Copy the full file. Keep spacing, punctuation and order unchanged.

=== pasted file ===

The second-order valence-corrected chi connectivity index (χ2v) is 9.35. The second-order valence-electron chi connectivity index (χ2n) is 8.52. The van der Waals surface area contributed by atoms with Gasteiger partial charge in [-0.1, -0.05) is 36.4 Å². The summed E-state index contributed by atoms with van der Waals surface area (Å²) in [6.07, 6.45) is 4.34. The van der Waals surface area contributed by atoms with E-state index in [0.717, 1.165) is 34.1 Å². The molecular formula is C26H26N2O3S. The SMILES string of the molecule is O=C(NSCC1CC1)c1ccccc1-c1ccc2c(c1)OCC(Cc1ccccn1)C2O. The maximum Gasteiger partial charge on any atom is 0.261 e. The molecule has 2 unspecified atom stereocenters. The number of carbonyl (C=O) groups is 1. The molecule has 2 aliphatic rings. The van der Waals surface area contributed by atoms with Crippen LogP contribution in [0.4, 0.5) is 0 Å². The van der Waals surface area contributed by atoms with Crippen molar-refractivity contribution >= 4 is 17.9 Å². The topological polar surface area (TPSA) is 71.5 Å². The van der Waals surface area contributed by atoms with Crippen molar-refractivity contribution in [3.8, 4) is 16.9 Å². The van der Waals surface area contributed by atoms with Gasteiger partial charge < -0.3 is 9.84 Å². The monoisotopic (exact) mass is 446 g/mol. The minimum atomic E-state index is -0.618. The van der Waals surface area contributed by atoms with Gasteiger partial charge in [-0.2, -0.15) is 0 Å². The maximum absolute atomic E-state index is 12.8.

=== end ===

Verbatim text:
The second-order valence-corrected chi connectivity index (χ2v) is 9.35. The second-order valence-electron chi connectivity index (χ2n) is 8.52. The van der Waals surface area contributed by atoms with Gasteiger partial charge in [-0.1, -0.05) is 36.4 Å². The summed E-state index contributed by atoms with van der Waals surface area (Å²) in [6.07, 6.45) is 4.34. The van der Waals surface area contributed by atoms with E-state index in [0.717, 1.165) is 34.1 Å². The molecular formula is C26H26N2O3S. The SMILES string of the molecule is O=C(NSCC1CC1)c1ccccc1-c1ccc2c(c1)OCC(Cc1ccccn1)C2O. The maximum Gasteiger partial charge on any atom is 0.261 e. The molecule has 2 unspecified atom stereocenters. The number of carbonyl (C=O) groups is 1. The molecule has 2 aliphatic rings. The van der Waals surface area contributed by atoms with Crippen LogP contribution in [0.4, 0.5) is 0 Å². The van der Waals surface area contributed by atoms with Crippen molar-refractivity contribution >= 4 is 17.9 Å². The topological polar surface area (TPSA) is 71.5 Å². The van der Waals surface area contributed by atoms with Crippen molar-refractivity contribution in [3.8, 4) is 16.9 Å². The van der Waals surface area contributed by atoms with Gasteiger partial charge < -0.3 is 9.84 Å². The monoisotopic (exact) mass is 446 g/mol. The minimum atomic E-state index is -0.618. The van der Waals surface area contributed by atoms with Gasteiger partial charge in [-0.2, -0.15) is 0 Å². The maximum absolute atomic E-state index is 12.8.